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our upstairs toilet the pipes make a loud awful sound
26 February 2005


Q. Every time we flush our upstairs toilet the pipes make a loud awful sound. We have two bathrooms upstairs but only one makes the noise. The one making the noise has different plumbing hardware inside the tank than what I've normally seen. It seems to be sealing off the tube at the top that the water runs into if the tank becomes too full. Once you flush the toilet and the tank re-fills with water the pipes make a loud roaring sound. This is the only toilet that causes this. I hope this is making some sense to you.

A. Itís more common than youíd think. The noise you hear is the sound of water fluttering over the fill valve as it slowly closes in response to water filling the toiletís reservoir tank. Water conducts sound so it sounds like itís tearing through the pipes. Iíve heard them sound like a screeching banshee or a high-pitched whistle down to a low moan. It wonít hurt anything and is merely an annoyance. There is no real way to predict which toilet will do it over another. Some say itís the toilet that gets the most use, others claim that itís the one that gets the least use. Who knows? Since itís a pretty common condition the fix is simple too. Just replace the fill valve assembly. That is a job most marginally handy homeowners can do in a pinch. Set the refill level to the line provided in the tank or if one is not there then about a quarter to three eights of an inch below the overflow pipeóthatís the pipe that sticks up above the water level and normally has a small tube going into it.

While youíre at it switch out the flapper valve in the bottom of the tank. As they age they begin to leak slowly and you may never know it other than maybe catching the toilet filling for a second or two seemingly out of the blue when no one has been near the bath for hours. A sure clue of a slow leak is if the tank sweats in summer when the toilet has been idle. The refill water is cool and the tank sweats. If the flush valve doesnít leak the tank water will come to room temperature over time and not sweat. They used to sell foam lined toilet reservoir tanks back when air-conditioning was less universal that would mask the leakers. If you want to test whether or not your flapper valve is leaking just turn off the fill water to the tank at the valve down near the floor at the left side of the toilet (facing the toilet) and wait a few hours. Then pick up the lid and look at the water level. If after a period of a few hours itís gone down then the valve is leaking. Other than the time invested, the whole project will cost you less than $20. for parts and they should last ten to fifteen years, maybe less on well water.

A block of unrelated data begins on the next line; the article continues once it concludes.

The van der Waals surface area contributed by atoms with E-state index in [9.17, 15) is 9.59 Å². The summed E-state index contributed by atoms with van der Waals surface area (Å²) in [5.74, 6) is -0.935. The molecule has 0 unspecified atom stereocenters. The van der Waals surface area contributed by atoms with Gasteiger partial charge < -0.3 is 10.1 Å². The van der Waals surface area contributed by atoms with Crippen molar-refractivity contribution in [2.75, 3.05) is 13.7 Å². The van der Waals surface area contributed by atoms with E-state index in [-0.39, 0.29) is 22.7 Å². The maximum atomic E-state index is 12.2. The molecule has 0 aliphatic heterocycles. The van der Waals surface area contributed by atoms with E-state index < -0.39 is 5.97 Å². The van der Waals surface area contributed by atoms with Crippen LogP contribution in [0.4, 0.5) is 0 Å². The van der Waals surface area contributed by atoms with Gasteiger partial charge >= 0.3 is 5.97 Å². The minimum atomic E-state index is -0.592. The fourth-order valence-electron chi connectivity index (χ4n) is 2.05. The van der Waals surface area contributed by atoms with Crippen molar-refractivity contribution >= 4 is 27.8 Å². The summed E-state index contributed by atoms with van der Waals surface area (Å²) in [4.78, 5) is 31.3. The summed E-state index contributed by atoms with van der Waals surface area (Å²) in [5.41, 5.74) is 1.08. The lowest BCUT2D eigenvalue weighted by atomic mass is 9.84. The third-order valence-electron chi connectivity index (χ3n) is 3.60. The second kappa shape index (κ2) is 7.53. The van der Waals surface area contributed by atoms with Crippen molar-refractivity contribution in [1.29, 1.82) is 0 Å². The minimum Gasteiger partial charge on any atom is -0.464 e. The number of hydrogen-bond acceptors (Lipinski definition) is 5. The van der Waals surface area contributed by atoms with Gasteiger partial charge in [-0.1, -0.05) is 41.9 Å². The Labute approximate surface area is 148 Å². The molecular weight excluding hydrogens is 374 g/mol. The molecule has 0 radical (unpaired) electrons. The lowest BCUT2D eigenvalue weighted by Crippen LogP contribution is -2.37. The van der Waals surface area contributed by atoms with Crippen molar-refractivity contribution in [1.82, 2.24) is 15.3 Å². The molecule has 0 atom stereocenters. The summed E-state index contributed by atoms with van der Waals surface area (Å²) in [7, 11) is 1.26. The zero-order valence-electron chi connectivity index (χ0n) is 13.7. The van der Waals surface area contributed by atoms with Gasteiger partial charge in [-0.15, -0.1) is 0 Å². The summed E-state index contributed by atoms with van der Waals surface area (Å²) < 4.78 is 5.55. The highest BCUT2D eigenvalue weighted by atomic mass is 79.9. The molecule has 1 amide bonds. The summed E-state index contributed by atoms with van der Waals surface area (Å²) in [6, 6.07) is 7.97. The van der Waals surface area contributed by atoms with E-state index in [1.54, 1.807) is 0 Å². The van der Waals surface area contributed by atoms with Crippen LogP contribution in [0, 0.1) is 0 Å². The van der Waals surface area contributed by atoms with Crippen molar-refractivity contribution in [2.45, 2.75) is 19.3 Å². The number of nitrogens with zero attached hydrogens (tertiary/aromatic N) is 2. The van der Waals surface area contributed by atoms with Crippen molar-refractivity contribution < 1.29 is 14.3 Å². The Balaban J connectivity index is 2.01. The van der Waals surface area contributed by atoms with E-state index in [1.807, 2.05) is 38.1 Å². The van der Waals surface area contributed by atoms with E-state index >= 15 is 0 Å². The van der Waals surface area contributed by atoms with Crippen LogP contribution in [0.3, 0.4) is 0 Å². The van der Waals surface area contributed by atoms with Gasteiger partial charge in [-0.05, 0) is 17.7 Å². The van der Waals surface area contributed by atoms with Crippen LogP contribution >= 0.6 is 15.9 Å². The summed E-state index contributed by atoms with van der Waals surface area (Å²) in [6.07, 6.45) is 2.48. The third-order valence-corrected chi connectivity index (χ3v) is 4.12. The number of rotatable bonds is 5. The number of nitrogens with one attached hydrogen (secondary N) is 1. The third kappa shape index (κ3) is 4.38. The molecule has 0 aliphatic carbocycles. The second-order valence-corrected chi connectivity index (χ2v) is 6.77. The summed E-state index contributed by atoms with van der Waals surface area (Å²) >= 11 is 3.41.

Q. I want to turn off my hardly ever used third floor water heater. Is it OK to throw the circuit breaker off then back on later? Any need to drain it or something else?

A. Switching off the breaker to the water heater will merely allow the water in the heater to remain cool and not consume electricity. However, the water in the heater left for weeks or months at a time can become unsanitary so draining it down might be a good idea. If you do that be absolutely sure that you place a warning on the electrical panel boxóand at the heater itself plus the sink-- advising that the water heater is empty and to not turn it back on until it is refilled. If the breaker gets switched back on without water in the tank youíd be amazed how quickly the heater elements will destroy themselves. Once the tank has been refilled and the elements turned back on, hot water will be available for washing and showering in about a half hour.

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